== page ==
Recently I’ve been watching American Idol with exemplary commitment. I’m not exactly the show’s biggest fan, though I do find it entertaining. But by watching American Idol I get to hang out with my teenage daughter, and I am her biggest fan.
Even if you’ve never seen the program, you’ve probably heard something about Simon Cowell. He’s become the archetype of the blunt truth-teller. Actually, “blunt” doesn’t begin to capture Simon’s utterly unscreened honesty. If a contestant sings horribly, while the other judges are looking for ways to be constructive, Simon will say, “Frankly, you were horrible.” In the early rounds of the competition, if a potential candidate shows no potential, Simon will inevitably say something like, “You have no future in this business. You’re best bet is to be a wedding singer.”
To be sure, Simon is sometimes unkind in his choice of language. But I must say that his basic judgment often seems to me to be spot on. There’s a reason why Simon is such a success as a producer of pop music. He usually knows what he’s talking about, and he doesn’t waste anyone’s time in getting to the point.
Though Simon can be rude at times, his bluntness could be seen as a gift. Some of the contestants in the early rounds seem to think they’re great singers when they are, in fact, embarrassingly bad. Without confronting the truth of their lack of talent, they might very well waste years of their lives pursuing their impossible dreams. Simon might very well keep some people from squandering their young adult.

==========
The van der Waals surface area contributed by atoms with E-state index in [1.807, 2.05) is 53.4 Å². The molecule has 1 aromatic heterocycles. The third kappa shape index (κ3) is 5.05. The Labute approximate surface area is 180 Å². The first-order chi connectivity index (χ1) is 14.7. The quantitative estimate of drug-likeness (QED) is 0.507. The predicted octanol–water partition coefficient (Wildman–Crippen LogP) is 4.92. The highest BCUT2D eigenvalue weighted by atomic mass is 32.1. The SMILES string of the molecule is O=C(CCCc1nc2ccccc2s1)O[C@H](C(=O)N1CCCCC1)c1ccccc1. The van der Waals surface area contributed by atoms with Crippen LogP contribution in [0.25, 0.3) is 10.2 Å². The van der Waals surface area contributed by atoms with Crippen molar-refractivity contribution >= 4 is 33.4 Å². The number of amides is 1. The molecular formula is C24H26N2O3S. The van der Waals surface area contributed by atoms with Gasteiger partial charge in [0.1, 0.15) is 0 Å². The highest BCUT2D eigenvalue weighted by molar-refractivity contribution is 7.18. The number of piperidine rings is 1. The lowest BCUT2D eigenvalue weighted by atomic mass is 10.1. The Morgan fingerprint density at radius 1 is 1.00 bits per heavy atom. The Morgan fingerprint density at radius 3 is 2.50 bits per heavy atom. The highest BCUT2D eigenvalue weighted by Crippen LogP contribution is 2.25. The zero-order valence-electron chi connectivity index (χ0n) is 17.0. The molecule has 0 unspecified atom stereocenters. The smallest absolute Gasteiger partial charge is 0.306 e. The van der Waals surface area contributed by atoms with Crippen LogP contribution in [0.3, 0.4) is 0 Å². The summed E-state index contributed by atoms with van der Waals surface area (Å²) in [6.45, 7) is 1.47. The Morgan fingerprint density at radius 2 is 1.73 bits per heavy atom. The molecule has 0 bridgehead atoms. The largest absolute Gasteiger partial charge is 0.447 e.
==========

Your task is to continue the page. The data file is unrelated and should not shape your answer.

I wonder sometimes if I need a Simon Cowell in my life. I wonder if you do. As hard as it may be to hear the truth about ourselves when it isn’t nice, sometimes we do need to hear this truth.
I had a Simon Cowell in my life. His name was John Holland. John was an actor who appeared in over a hundred films and many stage performances. Perhaps his most notable role was as the butler in the 1964 film version of My Fair Lady. When I was a young pastor at the First Presbyterian Church of Hollywood, John offered to give me “Bible reading” lessons. He believed that all pastors should read the Scriptures with accuracy and vigor so as to commucate their true meaning. John was an amazing Bible reader, who often read in the worship services at Hollywood Pres. (Photo: John Holland as the butler in My Fair Lady.)
I consented to John’s offer and had several reading lessons with him. Like Simon, John made no effort to be nice in his critique. I’d start off reading a passage, “In the beginning was the word, and the word was with God . . . .” Inevitably, John would interrupt me with something like, “Stop! That’s terrible!” But he wasn’t being mean. He was telling the truth, and would explain why my reading was terrible. Almost always I’d see that he was right, and I’d go back and try again. Under John’s tutelage I became a much better Bible reader. By “better” I don’t mean showy. I mean that I could capture and convey the true meaning and sense of the text.
Every now and then someone will say to me, “I like the way you read the Bible.” If I have time, I’ll tell them about John. If I don’t, I’ll offer a silent prayer of thanks for John Holland, my Simon Cowell.